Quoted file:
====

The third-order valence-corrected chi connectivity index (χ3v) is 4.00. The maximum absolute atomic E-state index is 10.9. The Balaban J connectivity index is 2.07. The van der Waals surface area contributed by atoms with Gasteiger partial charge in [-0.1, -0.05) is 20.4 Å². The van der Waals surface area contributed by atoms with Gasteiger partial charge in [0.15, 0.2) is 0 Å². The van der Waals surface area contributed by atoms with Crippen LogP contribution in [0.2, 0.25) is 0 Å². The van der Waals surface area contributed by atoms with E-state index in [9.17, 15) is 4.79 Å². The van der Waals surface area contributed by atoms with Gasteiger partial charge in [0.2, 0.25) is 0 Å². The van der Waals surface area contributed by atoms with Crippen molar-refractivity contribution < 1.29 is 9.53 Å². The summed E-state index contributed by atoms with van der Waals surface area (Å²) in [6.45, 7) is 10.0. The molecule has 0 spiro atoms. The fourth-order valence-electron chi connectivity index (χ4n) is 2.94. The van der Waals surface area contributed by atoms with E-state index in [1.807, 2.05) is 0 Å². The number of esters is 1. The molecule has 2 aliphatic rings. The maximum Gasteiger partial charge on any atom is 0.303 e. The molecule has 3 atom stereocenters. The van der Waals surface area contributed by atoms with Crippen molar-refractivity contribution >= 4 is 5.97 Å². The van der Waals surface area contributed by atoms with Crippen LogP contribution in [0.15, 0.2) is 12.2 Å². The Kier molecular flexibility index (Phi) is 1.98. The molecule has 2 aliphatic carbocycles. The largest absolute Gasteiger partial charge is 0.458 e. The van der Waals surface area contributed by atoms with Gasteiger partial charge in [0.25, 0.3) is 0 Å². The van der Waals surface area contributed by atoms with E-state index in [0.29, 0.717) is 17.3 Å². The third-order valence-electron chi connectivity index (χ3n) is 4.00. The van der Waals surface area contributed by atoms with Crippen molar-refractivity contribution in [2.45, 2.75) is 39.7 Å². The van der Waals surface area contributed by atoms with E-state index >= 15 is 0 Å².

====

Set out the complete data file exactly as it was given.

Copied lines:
The third-order valence-corrected chi connectivity index (χ3v) is 4.00. The maximum absolute atomic E-state index is 10.9. The Balaban J connectivity index is 2.07. The van der Waals surface area contributed by atoms with Gasteiger partial charge in [-0.1, -0.05) is 20.4 Å². The van der Waals surface area contributed by atoms with Gasteiger partial charge in [0.15, 0.2) is 0 Å². The van der Waals surface area contributed by atoms with Crippen LogP contribution in [0.2, 0.25) is 0 Å². The van der Waals surface area contributed by atoms with E-state index in [9.17, 15) is 4.79 Å². The van der Waals surface area contributed by atoms with Gasteiger partial charge in [0.2, 0.25) is 0 Å². The van der Waals surface area contributed by atoms with Crippen molar-refractivity contribution < 1.29 is 9.53 Å². The summed E-state index contributed by atoms with van der Waals surface area (Å²) in [6.45, 7) is 10.0. The molecule has 0 spiro atoms. The fourth-order valence-electron chi connectivity index (χ4n) is 2.94. The van der Waals surface area contributed by atoms with E-state index in [1.807, 2.05) is 0 Å². The number of esters is 1. The molecule has 2 aliphatic rings. The maximum Gasteiger partial charge on any atom is 0.303 e. The molecule has 3 atom stereocenters. The van der Waals surface area contributed by atoms with Crippen molar-refractivity contribution >= 4 is 5.97 Å². The van der Waals surface area contributed by atoms with Crippen LogP contribution in [0.15, 0.2) is 12.2 Å². The Kier molecular flexibility index (Phi) is 1.98. The molecule has 2 aliphatic carbocycles. The largest absolute Gasteiger partial charge is 0.458 e. The van der Waals surface area contributed by atoms with Gasteiger partial charge in [0.25, 0.3) is 0 Å². The van der Waals surface area contributed by atoms with E-state index in [0.29, 0.717) is 17.3 Å². The third-order valence-electron chi connectivity index (χ3n) is 4.00. The van der Waals surface area contributed by atoms with Crippen molar-refractivity contribution in [2.45, 2.75) is 39.7 Å². The van der Waals surface area contributed by atoms with E-state index >= 15 is 0 Å².